“They devoted themselves to the apostles’ teaching and to fellowship, to the breaking of bread and to prayer.”
That word “devoted” comes from the Greek word Proskartereō. It means to be steadfastly attentive unto, continue all the time in a place, to persevere and not to faint, to be devoted constant to one. It means that they pushed past the pleasantries into uncomfortable territory, into the soul of another human being, and stayed there with patience and perseverance. As I read this passage, the beauty of community and its purpose leaped off the page. (I actually made a list)
- They did not turn into hermits, but were very intimate with one another, and took all occasions to meet; wherever you saw one disciple, you would see more. They did this to help each other’s faith (Rom1:12) and to obliterate sin.
- They had fellowship with one another in religious worship. They did this to praise God together.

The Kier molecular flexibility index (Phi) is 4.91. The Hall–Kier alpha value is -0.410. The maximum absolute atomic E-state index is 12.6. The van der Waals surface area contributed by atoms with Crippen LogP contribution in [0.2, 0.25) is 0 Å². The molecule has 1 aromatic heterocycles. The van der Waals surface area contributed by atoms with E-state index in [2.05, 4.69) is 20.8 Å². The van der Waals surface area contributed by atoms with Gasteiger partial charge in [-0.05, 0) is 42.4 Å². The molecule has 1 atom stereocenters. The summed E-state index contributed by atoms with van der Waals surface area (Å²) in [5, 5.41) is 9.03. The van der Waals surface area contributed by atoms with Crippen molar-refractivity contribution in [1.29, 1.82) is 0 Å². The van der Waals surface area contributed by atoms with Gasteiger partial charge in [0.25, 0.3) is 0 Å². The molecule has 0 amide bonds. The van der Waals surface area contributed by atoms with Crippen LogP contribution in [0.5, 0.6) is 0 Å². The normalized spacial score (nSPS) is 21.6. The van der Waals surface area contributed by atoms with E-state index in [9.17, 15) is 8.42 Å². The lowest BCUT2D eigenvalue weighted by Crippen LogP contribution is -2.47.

- After the Spirit was poured out, as well as before, while they were waiting for him, they continued instant in prayer; prayer was never be set aside unless it was swallowed up in everlasting praise to. They did this to expose their reliance on God.
- They willingly raised a fund for charity. This was to destroy selfishness
- They were concerned for one another, sympathized with one another, and heartily espoused one another’s interests. Not only was there no discord nor strife (meaning problems and issues were rebuked and dealt with at that very instant), but there was a great deal of holy love among them. In this they became more like Christ.
- In turn God added to the church daily. They had influence. They had nothing of external pomp to command external respect they had abundance of spiritual gifts that were truly honorable, which possessed men with an inward reverence for them. Souls of people were strangely influenced by their preaching and living.